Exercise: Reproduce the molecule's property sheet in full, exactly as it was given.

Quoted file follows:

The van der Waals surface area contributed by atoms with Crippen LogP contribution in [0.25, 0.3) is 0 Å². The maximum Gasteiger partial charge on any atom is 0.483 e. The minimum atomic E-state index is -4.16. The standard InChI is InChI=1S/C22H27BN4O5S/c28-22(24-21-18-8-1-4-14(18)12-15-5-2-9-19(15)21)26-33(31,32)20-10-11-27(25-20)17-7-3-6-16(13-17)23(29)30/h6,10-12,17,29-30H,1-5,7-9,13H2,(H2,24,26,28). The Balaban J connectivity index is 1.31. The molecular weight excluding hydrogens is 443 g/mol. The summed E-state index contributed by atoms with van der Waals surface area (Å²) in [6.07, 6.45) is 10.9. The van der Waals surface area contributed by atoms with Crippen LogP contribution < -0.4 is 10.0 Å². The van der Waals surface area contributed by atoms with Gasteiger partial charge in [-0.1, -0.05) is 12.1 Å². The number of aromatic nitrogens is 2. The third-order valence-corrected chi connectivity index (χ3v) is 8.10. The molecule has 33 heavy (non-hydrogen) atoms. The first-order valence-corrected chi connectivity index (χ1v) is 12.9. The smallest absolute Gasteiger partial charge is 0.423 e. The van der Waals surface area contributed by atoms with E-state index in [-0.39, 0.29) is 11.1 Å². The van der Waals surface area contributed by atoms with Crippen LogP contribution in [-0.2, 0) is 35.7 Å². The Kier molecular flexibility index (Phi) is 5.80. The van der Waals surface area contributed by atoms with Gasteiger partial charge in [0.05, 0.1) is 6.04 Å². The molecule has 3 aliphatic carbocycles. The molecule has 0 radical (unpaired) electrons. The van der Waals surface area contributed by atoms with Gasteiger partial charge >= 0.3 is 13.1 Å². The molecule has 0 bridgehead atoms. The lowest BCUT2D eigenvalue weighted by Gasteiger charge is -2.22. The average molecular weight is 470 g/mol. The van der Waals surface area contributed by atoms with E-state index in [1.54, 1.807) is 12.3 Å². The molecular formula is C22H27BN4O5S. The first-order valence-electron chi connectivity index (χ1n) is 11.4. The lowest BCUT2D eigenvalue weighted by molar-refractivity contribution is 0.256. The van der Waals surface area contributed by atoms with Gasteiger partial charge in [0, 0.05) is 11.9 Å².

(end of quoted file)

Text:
The van der Waals surface area contributed by atoms with Crippen LogP contribution in [0.25, 0.3) is 0 Å². The maximum Gasteiger partial charge on any atom is 0.483 e. The minimum atomic E-state index is -4.16. The standard InChI is InChI=1S/C22H27BN4O5S/c28-22(24-21-18-8-1-4-14(18)12-15-5-2-9-19(15)21)26-33(31,32)20-10-11-27(25-20)17-7-3-6-16(13-17)23(29)30/h6,10-12,17,29-30H,1-5,7-9,13H2,(H2,24,26,28). The Balaban J connectivity index is 1.31. The molecular weight excluding hydrogens is 443 g/mol. The summed E-state index contributed by atoms with van der Waals surface area (Å²) in [6.07, 6.45) is 10.9. The van der Waals surface area contributed by atoms with Crippen LogP contribution < -0.4 is 10.0 Å². The van der Waals surface area contributed by atoms with Gasteiger partial charge in [-0.1, -0.05) is 12.1 Å². The number of aromatic nitrogens is 2. The third-order valence-corrected chi connectivity index (χ3v) is 8.10. The molecule has 33 heavy (non-hydrogen) atoms. The first-order valence-corrected chi connectivity index (χ1v) is 12.9. The smallest absolute Gasteiger partial charge is 0.423 e. The van der Waals surface area contributed by atoms with E-state index in [-0.39, 0.29) is 11.1 Å². The van der Waals surface area contributed by atoms with Crippen LogP contribution in [-0.2, 0) is 35.7 Å². The Kier molecular flexibility index (Phi) is 5.80. The van der Waals surface area contributed by atoms with Gasteiger partial charge in [0.05, 0.1) is 6.04 Å². The molecule has 3 aliphatic carbocycles. The molecule has 0 radical (unpaired) electrons. The van der Waals surface area contributed by atoms with Gasteiger partial charge >= 0.3 is 13.1 Å². The molecule has 0 bridgehead atoms. The lowest BCUT2D eigenvalue weighted by Gasteiger charge is -2.22. The average molecular weight is 470 g/mol. The van der Waals surface area contributed by atoms with E-state index in [1.54, 1.807) is 12.3 Å². The molecular formula is C22H27BN4O5S. The first-order valence-electron chi connectivity index (χ1n) is 11.4. The lowest BCUT2D eigenvalue weighted by molar-refractivity contribution is 0.256. The van der Waals surface area contributed by atoms with Gasteiger partial charge in [0, 0.05) is 11.9 Å².